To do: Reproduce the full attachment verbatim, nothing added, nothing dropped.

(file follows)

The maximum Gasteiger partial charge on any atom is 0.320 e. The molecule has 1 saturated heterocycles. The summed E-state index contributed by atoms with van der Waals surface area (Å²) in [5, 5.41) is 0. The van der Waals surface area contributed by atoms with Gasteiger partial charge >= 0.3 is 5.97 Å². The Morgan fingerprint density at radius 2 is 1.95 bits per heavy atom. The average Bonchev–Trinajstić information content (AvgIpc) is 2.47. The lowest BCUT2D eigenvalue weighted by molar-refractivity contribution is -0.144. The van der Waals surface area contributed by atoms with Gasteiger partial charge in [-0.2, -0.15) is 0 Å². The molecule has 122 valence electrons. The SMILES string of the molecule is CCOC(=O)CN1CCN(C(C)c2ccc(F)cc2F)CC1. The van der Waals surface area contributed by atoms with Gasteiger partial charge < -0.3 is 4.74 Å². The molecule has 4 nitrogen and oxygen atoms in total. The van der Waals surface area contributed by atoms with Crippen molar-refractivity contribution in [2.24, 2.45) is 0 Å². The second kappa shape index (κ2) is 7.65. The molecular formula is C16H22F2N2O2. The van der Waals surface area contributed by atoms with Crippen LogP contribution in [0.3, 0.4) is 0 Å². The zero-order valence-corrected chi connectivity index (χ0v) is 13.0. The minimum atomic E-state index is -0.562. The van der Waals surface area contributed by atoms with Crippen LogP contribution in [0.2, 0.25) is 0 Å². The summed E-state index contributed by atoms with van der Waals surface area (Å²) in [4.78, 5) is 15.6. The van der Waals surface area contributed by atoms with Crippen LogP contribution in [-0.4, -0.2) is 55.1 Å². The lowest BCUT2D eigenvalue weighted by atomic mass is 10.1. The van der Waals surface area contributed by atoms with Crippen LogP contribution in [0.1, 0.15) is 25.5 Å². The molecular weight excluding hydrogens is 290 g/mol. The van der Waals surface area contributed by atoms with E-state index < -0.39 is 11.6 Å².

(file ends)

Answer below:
The maximum Gasteiger partial charge on any atom is 0.320 e. The molecule has 1 saturated heterocycles. The summed E-state index contributed by atoms with van der Waals surface area (Å²) in [5, 5.41) is 0. The van der Waals surface area contributed by atoms with Gasteiger partial charge >= 0.3 is 5.97 Å². The Morgan fingerprint density at radius 2 is 1.95 bits per heavy atom. The average Bonchev–Trinajstić information content (AvgIpc) is 2.47. The lowest BCUT2D eigenvalue weighted by molar-refractivity contribution is -0.144. The van der Waals surface area contributed by atoms with Gasteiger partial charge in [-0.2, -0.15) is 0 Å². The molecule has 122 valence electrons. The SMILES string of the molecule is CCOC(=O)CN1CCN(C(C)c2ccc(F)cc2F)CC1. The van der Waals surface area contributed by atoms with Gasteiger partial charge < -0.3 is 4.74 Å². The molecule has 4 nitrogen and oxygen atoms in total. The van der Waals surface area contributed by atoms with Crippen molar-refractivity contribution in [2.24, 2.45) is 0 Å². The second kappa shape index (κ2) is 7.65. The molecular formula is C16H22F2N2O2. The van der Waals surface area contributed by atoms with Crippen LogP contribution in [0.3, 0.4) is 0 Å². The zero-order valence-corrected chi connectivity index (χ0v) is 13.0. The minimum atomic E-state index is -0.562. The van der Waals surface area contributed by atoms with Crippen LogP contribution in [0.2, 0.25) is 0 Å². The summed E-state index contributed by atoms with van der Waals surface area (Å²) in [4.78, 5) is 15.6. The van der Waals surface area contributed by atoms with Crippen LogP contribution in [-0.4, -0.2) is 55.1 Å². The lowest BCUT2D eigenvalue weighted by atomic mass is 10.1. The van der Waals surface area contributed by atoms with Crippen LogP contribution in [0.1, 0.15) is 25.5 Å². The molecular weight excluding hydrogens is 290 g/mol. The van der Waals surface area contributed by atoms with E-state index < -0.39 is 11.6 Å².